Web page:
The 80-page poem follows four lonely strangers who meet in a wartime New York bar and spend the evening ruminating on their lives and the human condition. Subtitled "a baroque eclogue" (a pastoral poem in dialog form), the characters speak mostly in long soliloquies of alliterative tetrameter, with little distinction among the individual voices. It is divided into six sections: a "Prologue," which introduces three men and a woman, Malin, Quant, Emble, and Rosetta; "The Seven Ages," during which they gather in a booth over drinks and talk, dividing existence into seven ages from infancy to death; "The Seven Stages," in which, semi-intoxicated, they go on a symbolic dream-quest, searching for "that state of prehistoric happiness"; "The Dirge," a lament on the loss of a guiding father figure, the "colossal dad"; "The Masque," a late-night party at Rosetta's apartment where love is kindled between Rosetta and Emble but fails to develop; and an "Epilogue," wherein dawn breaks and they each return to their everyday lives, alone.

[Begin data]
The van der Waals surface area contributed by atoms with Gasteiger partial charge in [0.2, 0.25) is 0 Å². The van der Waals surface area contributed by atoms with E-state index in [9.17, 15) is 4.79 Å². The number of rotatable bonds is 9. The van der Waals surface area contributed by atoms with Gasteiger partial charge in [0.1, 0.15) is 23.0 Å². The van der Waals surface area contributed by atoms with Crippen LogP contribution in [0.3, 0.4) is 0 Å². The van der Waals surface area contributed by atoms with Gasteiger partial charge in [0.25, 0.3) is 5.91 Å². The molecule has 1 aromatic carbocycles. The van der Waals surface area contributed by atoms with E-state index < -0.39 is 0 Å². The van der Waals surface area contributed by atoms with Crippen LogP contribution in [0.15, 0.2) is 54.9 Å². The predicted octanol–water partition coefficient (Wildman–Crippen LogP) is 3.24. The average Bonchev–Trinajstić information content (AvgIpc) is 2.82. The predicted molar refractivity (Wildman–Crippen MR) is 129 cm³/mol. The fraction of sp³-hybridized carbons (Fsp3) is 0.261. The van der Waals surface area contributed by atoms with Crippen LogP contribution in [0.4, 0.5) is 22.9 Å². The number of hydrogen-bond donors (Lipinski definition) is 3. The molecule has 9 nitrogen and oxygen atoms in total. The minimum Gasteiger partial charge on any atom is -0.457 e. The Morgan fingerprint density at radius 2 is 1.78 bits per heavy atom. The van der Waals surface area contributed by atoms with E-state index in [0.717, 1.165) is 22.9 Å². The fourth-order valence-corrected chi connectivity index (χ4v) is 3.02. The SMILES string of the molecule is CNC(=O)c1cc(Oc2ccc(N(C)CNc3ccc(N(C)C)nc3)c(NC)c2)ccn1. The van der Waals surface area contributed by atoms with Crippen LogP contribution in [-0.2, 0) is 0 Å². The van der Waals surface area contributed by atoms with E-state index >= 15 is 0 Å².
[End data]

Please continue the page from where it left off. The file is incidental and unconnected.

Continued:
Bernstein used Auden's six section titles for the movements, masterfully mirroring the moods and events of the poem, which he described in detail in his program notes for the premiere. In "The Prologue," two clarinets engage in a lonely, pianissimo duet, one overlapping and echoing the other, followed by a long descending scale on the flute, which, Bernstein explained, "acts as a bridge into the realm of the unconscious, where most of the poem takes place." "The Seven Ages" begins with a piano solo, followed by a series of variations in which "each variation seizes upon some feature of the preceding one and develops it." Continuing with more variations in a broad range of moods and textures, the symbolic odyssey of "The Seven Stages" leads to "a hectic, though indecisive, close."